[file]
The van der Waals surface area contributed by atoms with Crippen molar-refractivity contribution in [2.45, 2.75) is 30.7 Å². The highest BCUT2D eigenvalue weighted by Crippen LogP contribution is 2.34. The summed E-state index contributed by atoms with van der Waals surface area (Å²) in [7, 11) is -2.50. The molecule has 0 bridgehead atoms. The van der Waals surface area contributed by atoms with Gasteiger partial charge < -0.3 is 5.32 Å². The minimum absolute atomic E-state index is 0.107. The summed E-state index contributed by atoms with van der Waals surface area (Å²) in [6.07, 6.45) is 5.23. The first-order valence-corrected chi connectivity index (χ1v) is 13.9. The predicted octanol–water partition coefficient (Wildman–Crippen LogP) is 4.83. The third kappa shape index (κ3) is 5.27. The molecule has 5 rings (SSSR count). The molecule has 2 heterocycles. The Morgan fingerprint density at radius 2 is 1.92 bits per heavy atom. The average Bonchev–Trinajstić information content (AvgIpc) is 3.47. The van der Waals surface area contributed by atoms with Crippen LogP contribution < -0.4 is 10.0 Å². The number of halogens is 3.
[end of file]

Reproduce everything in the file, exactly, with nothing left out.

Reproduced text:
The van der Waals surface area contributed by atoms with Crippen molar-refractivity contribution in [2.45, 2.75) is 30.7 Å². The highest BCUT2D eigenvalue weighted by Crippen LogP contribution is 2.34. The summed E-state index contributed by atoms with van der Waals surface area (Å²) in [7, 11) is -2.50. The molecule has 0 bridgehead atoms. The van der Waals surface area contributed by atoms with Gasteiger partial charge < -0.3 is 5.32 Å². The minimum absolute atomic E-state index is 0.107. The summed E-state index contributed by atoms with van der Waals surface area (Å²) in [6.07, 6.45) is 5.23. The first-order valence-corrected chi connectivity index (χ1v) is 13.9. The predicted octanol–water partition coefficient (Wildman–Crippen LogP) is 4.83. The third kappa shape index (κ3) is 5.27. The molecule has 5 rings (SSSR count). The molecule has 2 heterocycles. The Morgan fingerprint density at radius 2 is 1.92 bits per heavy atom. The average Bonchev–Trinajstić information content (AvgIpc) is 3.47. The van der Waals surface area contributed by atoms with Crippen LogP contribution < -0.4 is 10.0 Å². The number of halogens is 3.